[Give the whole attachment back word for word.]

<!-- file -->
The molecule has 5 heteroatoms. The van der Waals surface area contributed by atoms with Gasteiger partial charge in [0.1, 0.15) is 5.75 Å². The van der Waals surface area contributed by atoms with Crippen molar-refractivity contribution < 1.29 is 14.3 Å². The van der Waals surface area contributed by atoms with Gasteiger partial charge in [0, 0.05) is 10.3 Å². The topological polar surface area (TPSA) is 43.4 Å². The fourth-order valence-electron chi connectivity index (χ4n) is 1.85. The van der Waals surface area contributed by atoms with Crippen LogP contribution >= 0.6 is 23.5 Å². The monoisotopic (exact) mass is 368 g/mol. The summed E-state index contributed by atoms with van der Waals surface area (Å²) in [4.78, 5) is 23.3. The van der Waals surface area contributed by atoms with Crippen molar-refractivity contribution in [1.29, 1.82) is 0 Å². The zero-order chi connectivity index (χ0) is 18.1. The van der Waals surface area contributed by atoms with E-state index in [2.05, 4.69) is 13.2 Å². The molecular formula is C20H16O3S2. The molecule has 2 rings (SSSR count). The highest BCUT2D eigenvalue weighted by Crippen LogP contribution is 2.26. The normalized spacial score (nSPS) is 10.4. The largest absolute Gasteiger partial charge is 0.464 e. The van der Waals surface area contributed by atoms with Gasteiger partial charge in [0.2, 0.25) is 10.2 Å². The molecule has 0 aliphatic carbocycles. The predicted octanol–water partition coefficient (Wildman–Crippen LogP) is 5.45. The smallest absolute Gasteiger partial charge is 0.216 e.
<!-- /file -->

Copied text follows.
The molecule has 5 heteroatoms. The van der Waals surface area contributed by atoms with Gasteiger partial charge in [0.1, 0.15) is 5.75 Å². The van der Waals surface area contributed by atoms with Crippen molar-refractivity contribution < 1.29 is 14.3 Å². The van der Waals surface area contributed by atoms with Gasteiger partial charge in [0, 0.05) is 10.3 Å². The topological polar surface area (TPSA) is 43.4 Å². The fourth-order valence-electron chi connectivity index (χ4n) is 1.85. The van der Waals surface area contributed by atoms with Crippen LogP contribution >= 0.6 is 23.5 Å². The monoisotopic (exact) mass is 368 g/mol. The summed E-state index contributed by atoms with van der Waals surface area (Å²) in [4.78, 5) is 23.3. The van der Waals surface area contributed by atoms with Crippen molar-refractivity contribution in [1.29, 1.82) is 0 Å². The zero-order chi connectivity index (χ0) is 18.1. The van der Waals surface area contributed by atoms with E-state index in [2.05, 4.69) is 13.2 Å². The molecular formula is C20H16O3S2. The molecule has 2 rings (SSSR count). The highest BCUT2D eigenvalue weighted by Crippen LogP contribution is 2.26. The normalized spacial score (nSPS) is 10.4. The largest absolute Gasteiger partial charge is 0.464 e. The van der Waals surface area contributed by atoms with Gasteiger partial charge in [0.2, 0.25) is 10.2 Å². The molecule has 0 aliphatic carbocycles. The predicted octanol–water partition coefficient (Wildman–Crippen LogP) is 5.45. The smallest absolute Gasteiger partial charge is 0.216 e.